Charlotte Hearts: Stories of Survival

Updated:Apr 2,2014
Each month, we're highlighting a Stroke or Heart Disease survivor in the Charlotte area.  If you'd like to volunteer, or have a survivor we can highlight, please email us !

Forever Grateful: Linda Daley’s Tribute to Her Hero Mark Buskey

For Linda Daley, a casual lunch date with a friend and Bank of America coworker last fall quickly turned into a life changing event. One minute she was walking back from Salsaritas and the next thing she knew, she was in a hospital bed and four days had passed.

Linda had suffered sudden cardiac arrest on November 20, 2012. Fortunately, Mark Buskey, a security professional with Universal Protection Service at BOA, was close by and ran to the scene. Mark assessed the situation and immediately began hands-only CPR. Another bank employee called 911. A crowd began to assemble. Mark continued with his compressions, never stopping until medics arrived.

Heart disease is theNo. 1 killer of women; yet very few females consider it their biggest health threat. Linda Daley knew the risks, had an irregular heartbeat with mitral valve prolapse, but she was 57 years old, a triathlete, and a healthy eater. Never in a million years did she think it would happen to her. Neither did Linda’s friend, Patti Stiene. Patti was the coworker who was with Linda when she collapsed. But Patti jumped into action and found the closest AED just in case Mark might need it. She was thankful that there were people nearby who were willing to help.

Nearly 400,000 sudden cardiac arrests occur outside of a hospital setting in the United States annually. Sadly, 89 percent of people who suffer an out-of-hospital cardiac arrest die because they don’t receive immediate CPR from someone on the scene. Most Americans feel helpless to act during a cardiac emergency because they don’t know how to administer CPR or they’re afraid of hurting the victim.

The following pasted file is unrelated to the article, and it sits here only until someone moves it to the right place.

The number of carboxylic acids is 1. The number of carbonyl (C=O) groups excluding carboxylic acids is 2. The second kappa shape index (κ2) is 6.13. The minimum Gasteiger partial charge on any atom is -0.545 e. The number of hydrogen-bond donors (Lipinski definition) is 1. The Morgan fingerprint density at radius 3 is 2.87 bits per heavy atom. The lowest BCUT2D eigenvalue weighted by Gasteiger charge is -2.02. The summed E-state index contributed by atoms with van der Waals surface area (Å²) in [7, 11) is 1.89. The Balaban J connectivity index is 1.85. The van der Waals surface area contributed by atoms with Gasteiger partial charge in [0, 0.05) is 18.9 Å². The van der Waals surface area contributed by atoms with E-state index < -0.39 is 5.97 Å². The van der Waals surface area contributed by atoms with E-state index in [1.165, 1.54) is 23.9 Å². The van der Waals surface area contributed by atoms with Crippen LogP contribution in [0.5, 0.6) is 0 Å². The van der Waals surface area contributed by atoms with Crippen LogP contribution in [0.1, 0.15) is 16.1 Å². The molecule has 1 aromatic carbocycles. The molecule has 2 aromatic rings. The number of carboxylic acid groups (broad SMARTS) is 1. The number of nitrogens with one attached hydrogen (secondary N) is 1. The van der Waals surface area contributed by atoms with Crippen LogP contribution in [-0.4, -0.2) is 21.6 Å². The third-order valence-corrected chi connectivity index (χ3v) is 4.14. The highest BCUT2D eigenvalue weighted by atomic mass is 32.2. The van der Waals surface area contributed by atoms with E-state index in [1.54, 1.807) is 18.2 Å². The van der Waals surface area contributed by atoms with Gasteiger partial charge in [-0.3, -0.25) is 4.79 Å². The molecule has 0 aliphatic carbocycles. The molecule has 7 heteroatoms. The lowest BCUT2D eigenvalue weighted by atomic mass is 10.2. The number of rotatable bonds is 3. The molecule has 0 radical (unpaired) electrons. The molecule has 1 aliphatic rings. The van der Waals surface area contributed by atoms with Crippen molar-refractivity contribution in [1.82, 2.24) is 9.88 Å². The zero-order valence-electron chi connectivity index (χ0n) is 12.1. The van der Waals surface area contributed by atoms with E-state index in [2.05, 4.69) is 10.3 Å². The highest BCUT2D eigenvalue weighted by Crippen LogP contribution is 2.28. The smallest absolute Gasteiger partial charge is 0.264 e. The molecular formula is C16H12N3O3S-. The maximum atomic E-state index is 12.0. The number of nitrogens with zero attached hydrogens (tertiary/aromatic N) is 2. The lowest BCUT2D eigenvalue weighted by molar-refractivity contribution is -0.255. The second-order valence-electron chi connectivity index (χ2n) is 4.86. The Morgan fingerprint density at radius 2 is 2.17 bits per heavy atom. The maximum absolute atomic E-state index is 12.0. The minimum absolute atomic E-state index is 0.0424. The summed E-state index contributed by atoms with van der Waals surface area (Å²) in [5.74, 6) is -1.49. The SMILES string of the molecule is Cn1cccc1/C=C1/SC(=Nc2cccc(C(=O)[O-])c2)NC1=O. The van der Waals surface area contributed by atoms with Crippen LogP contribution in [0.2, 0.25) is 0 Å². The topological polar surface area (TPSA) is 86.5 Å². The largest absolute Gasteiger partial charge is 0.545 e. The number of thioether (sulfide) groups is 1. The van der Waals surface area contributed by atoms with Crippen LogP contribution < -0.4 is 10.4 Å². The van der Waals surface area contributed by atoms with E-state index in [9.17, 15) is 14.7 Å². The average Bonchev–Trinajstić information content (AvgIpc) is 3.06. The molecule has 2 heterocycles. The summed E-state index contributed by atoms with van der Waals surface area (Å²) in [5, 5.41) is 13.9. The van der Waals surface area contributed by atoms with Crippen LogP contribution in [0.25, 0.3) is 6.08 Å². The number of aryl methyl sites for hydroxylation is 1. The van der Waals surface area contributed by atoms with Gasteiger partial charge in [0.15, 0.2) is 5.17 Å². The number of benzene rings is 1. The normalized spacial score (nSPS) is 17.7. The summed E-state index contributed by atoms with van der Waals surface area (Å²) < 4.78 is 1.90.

Mark, a former NYPD officer who had just been hired by the security company in July and recertified in CPR a few months earlier, was familiar with emergency situations and did his job without hesitation. Linda is forever grateful.

Today, Linda has an Implanted Electronic Defibrillator (IED) that regularly monitors her heart for anything abnormal. She says she feels completely normal. Ironically, Linda has been an active volunteer with the American Heart Association since 2009 including leading a Heart Walk team from Bank of America.

American Heart Association events such as Heart Walk provide funding for cardiovascular research and education. Research such as the science and technology used to develop the IED implanted in Linda’s chest and the cooling chamber used to preserve her brain function after the heart attack. The American Heart Association also created the guidelines for CPR. Linda knows that the AHA and her new bff, Mark Buskey, both played a major role in saving her life.

All heart survivors have an inspirational story to tell. Thank you, Linda for sharing yours. To watch Linda’s video go to